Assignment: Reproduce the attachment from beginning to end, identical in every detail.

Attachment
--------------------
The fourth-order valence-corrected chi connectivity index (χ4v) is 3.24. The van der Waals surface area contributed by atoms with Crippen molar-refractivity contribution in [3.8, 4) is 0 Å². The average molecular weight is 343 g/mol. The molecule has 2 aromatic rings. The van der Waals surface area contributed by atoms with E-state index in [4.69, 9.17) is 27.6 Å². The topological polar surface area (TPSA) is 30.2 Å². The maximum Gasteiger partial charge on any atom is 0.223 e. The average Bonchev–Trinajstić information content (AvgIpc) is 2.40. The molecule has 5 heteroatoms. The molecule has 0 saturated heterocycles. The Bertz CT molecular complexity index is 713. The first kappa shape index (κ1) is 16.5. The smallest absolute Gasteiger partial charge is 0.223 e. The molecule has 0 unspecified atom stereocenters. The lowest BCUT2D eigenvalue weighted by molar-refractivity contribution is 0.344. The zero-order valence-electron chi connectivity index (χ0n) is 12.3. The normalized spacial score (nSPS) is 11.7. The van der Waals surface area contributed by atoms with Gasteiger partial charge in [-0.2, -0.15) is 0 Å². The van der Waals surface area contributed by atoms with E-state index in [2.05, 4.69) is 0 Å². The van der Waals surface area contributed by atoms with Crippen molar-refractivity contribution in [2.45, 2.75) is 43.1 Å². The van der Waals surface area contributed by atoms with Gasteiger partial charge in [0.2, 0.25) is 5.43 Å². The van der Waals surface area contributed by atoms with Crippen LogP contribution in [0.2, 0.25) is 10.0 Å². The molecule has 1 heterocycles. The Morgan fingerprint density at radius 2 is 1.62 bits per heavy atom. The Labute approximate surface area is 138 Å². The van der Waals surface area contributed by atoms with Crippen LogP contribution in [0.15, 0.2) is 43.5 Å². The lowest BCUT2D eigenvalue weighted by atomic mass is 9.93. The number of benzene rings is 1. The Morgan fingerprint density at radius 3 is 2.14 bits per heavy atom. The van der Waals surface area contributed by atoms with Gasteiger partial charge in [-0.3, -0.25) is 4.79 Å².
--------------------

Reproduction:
The fourth-order valence-corrected chi connectivity index (χ4v) is 3.24. The van der Waals surface area contributed by atoms with Crippen molar-refractivity contribution in [3.8, 4) is 0 Å². The average molecular weight is 343 g/mol. The molecule has 2 aromatic rings. The van der Waals surface area contributed by atoms with E-state index in [4.69, 9.17) is 27.6 Å². The topological polar surface area (TPSA) is 30.2 Å². The maximum Gasteiger partial charge on any atom is 0.223 e. The average Bonchev–Trinajstić information content (AvgIpc) is 2.40. The molecule has 5 heteroatoms. The molecule has 0 saturated heterocycles. The Bertz CT molecular complexity index is 713. The first kappa shape index (κ1) is 16.5. The smallest absolute Gasteiger partial charge is 0.223 e. The molecule has 0 unspecified atom stereocenters. The lowest BCUT2D eigenvalue weighted by molar-refractivity contribution is 0.344. The zero-order valence-electron chi connectivity index (χ0n) is 12.3. The normalized spacial score (nSPS) is 11.7. The van der Waals surface area contributed by atoms with Gasteiger partial charge in [-0.2, -0.15) is 0 Å². The van der Waals surface area contributed by atoms with E-state index in [2.05, 4.69) is 0 Å². The van der Waals surface area contributed by atoms with Crippen molar-refractivity contribution in [2.45, 2.75) is 43.1 Å². The van der Waals surface area contributed by atoms with Gasteiger partial charge in [0.2, 0.25) is 5.43 Å². The van der Waals surface area contributed by atoms with Crippen LogP contribution in [0.2, 0.25) is 10.0 Å². The molecule has 1 heterocycles. The Morgan fingerprint density at radius 2 is 1.62 bits per heavy atom. The Labute approximate surface area is 138 Å². The van der Waals surface area contributed by atoms with Crippen LogP contribution in [0.15, 0.2) is 43.5 Å². The lowest BCUT2D eigenvalue weighted by atomic mass is 9.93. The number of benzene rings is 1. The Morgan fingerprint density at radius 3 is 2.14 bits per heavy atom. The van der Waals surface area contributed by atoms with Gasteiger partial charge in [-0.3, -0.25) is 4.79 Å².